Aromatic N-heterocycles are common moieties in natural products1, and they have been extensively applied to pharmaceutical design2. The classic syntheses of aromatic N-heterocycles are frequently conducted with condensation reactions using pre-oxidized materials. For example, in early efforts to synthesize isoquinoline from indene, oxidation cleavage of alkenes using ozone3,4 or OsO45 was necessary, resulting in a limited scope of functionality (Fig. 1a)6. However, the insertion of heteroatoms into the carbon skeleton exhibits multiple advantages, including atom/step economy, oxidation-labile functional group (Fg) tolerance, and unexplored selectivity (Fig. 1b). However, it is difficult to find a method as efficient as oxidation for cleaving C–C bonds, especially the bonds of alkenes and alkynes. Such an intrinsic obstacle makes the direct insertion of heteroatoms into alkenes to build heterocycles an elusive goal. To regulate the oxidation state of organic molecules, the dehydrogenation reaction is a complementary route to the oxygenation reaction7,8,9,10,11,12,13,14,15,16,17,18,19,20,21. Dehydrogenative cross-coupling exhibits a unique ability to achieve oxidative bond formation in the absence of external oxidants22,23,24,25,26. In particular, the electrochemical protocol demonstrates its intrinsic potential to drive dehydrogenative cross-coupling reactions with cathodic hydrogen evolution27,28,29,30. As one of the most important C-heteroatom connections, considerable efforts have been made to construct C-N bonds, including electrochemical protocols31,32,33. In recent years, the electrochemical dehydrogenative intermolecular construction of C-N bonds has witnessed tremendous progress, for example, in reactions of aromatic C-H amination34,35,36,37,38,39,40,41,42,43, benzylic C-H amination44,45,46, alkyne amination47, alkene azidation48, alkane amination49, aromatic C-X/N-H cross coupling50,51,52,53, alkene aziridination49,54,55,56,57,58,59, and other innovations60. Despite these achievements, electricity has not fulfilled the task of sewing NH3 and alkene to aromatic N-heterocycles.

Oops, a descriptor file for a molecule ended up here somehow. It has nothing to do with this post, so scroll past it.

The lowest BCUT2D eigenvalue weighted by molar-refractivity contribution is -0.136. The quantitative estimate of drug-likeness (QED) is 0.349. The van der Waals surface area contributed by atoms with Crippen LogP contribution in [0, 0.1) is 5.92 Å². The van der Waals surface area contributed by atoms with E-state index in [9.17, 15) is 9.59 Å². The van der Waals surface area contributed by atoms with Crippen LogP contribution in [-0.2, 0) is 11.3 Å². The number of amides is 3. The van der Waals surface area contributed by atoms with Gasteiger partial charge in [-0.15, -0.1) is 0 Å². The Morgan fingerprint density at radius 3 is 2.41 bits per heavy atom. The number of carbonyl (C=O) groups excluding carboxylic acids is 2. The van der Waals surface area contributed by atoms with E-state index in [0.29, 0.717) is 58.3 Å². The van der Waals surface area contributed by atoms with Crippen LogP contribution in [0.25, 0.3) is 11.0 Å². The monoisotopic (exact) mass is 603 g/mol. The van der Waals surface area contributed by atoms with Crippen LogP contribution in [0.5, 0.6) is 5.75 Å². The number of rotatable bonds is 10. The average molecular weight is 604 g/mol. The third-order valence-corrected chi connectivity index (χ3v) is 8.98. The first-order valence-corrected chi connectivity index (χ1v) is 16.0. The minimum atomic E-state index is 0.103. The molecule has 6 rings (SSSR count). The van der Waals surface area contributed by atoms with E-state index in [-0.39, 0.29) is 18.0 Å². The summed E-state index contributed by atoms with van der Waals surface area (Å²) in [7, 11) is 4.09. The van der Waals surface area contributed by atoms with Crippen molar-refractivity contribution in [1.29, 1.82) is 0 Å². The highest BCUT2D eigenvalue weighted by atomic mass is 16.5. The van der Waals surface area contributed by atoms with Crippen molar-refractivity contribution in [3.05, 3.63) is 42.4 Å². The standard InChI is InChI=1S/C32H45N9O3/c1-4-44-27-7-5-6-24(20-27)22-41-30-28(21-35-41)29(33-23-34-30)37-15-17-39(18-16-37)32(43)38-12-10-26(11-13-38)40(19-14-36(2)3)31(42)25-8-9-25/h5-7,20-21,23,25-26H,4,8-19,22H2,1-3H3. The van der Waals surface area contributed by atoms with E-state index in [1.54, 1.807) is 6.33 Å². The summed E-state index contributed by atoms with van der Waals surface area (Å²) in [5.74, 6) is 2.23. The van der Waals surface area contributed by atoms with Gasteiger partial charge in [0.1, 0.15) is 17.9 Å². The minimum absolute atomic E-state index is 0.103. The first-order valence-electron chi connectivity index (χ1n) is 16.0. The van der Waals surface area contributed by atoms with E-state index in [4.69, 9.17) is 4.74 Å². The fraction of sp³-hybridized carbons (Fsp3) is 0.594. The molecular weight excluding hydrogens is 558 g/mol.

Fig. 1: Comparison of protocols to construct aromatic N-heterocycles from alkenes.
figure 1

a Classic chemistry, oxidation/condensation. b This work, dehydrogenative insertion of NH3. Fg = functional groups.

In this work, we report the insertion of ammonia into carbon skeletons to build diverse aromatic N-heterocycles via a multiple electron transfer pathway involving hydrogen evolution with up to 99.2% theoretical atom economy.


Optimization of insertion of ammonia into indene

In the initial attempt, 1a was adopted as the substrate with the conjugated tetrasubstituted alkene as the target bond to insert a nitrogen atom with ammonia (Table 1) at 0 °C. The first observed insertion product 2a had a 16% 1H NMR yield when graphite felt (GF) was used as the electrodes and methanol was used as the solvent (entry 1). Pt (entry 2) and Ag (entry 3) were applied as cathodes to enhance the evolution of hydrogen, and the corresponding yields were improved to 30 and 52%, respectively. The decrease (entry 4) and increase (entry 5) in cell voltage slightly decreased the yield. Lowering the reaction temperature to −10 °C brought only trace conversion (entry 6). However, the reaction at room temperature could give the desired isoquinoline in comparable yield (entry 7). The application of DCM as a co-solvent could improve the solubility of the substrate and lead to a 65% isolated yield (entry 8). When iPrOH was the solvent with dichloromethane (DCM) as the co-solvent, the conversion of alkene was not observed due to the low conductivity (entry 9). Instead of an ammonia atmosphere, a solution of ammonia at a concentration of 0.28 mol/L was adequate to give a comparable yield (entry 10). The screening of other supporting electrolytes showed that LiCl resulted in inferior yields (entry 11), and LiBF4 gave acceptable results (entry 12). A reaction using Pb(OAc)4 as the terminal oxidant61 with ammonia did not give conversion of the substrate (entry 13, see Supplementary Tables 1 and 2 for more details).

Table 1 Initial model reaction of ammonia insertion and optimization.

Substrate scope of reaction of insertion of ammonia